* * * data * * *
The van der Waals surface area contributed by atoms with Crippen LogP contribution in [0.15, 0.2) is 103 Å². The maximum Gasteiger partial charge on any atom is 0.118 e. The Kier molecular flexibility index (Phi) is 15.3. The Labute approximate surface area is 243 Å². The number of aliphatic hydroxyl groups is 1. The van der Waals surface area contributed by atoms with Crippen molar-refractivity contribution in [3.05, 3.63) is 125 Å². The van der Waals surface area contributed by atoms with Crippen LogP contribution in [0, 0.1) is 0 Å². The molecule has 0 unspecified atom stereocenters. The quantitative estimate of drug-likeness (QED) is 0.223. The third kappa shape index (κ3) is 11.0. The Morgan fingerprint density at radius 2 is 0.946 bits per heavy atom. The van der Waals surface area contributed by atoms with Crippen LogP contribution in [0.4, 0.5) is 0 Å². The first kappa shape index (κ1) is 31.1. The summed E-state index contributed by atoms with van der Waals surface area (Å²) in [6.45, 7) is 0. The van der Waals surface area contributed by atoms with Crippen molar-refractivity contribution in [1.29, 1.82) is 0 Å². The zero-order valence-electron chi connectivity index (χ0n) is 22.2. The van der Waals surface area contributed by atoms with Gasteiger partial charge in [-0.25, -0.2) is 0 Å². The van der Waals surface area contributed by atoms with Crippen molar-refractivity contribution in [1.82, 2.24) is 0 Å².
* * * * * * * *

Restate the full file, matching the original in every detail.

The van der Waals surface area contributed by atoms with Crippen LogP contribution in [0.15, 0.2) is 103 Å². The maximum Gasteiger partial charge on any atom is 0.118 e. The Kier molecular flexibility index (Phi) is 15.3. The Labute approximate surface area is 243 Å². The number of aliphatic hydroxyl groups is 1. The van der Waals surface area contributed by atoms with Crippen molar-refractivity contribution in [3.05, 3.63) is 125 Å². The van der Waals surface area contributed by atoms with Crippen LogP contribution in [0, 0.1) is 0 Å². The molecule has 0 unspecified atom stereocenters. The quantitative estimate of drug-likeness (QED) is 0.223. The third kappa shape index (κ3) is 11.0. The Morgan fingerprint density at radius 2 is 0.946 bits per heavy atom. The van der Waals surface area contributed by atoms with Crippen LogP contribution in [0.4, 0.5) is 0 Å². The first kappa shape index (κ1) is 31.1. The summed E-state index contributed by atoms with van der Waals surface area (Å²) in [6.45, 7) is 0. The van der Waals surface area contributed by atoms with Crippen molar-refractivity contribution in [1.29, 1.82) is 0 Å². The zero-order valence-electron chi connectivity index (χ0n) is 22.2. The van der Waals surface area contributed by atoms with Gasteiger partial charge in [-0.25, -0.2) is 0 Å². The van der Waals surface area contributed by atoms with Crippen molar-refractivity contribution in [1.82, 2.24) is 0 Å².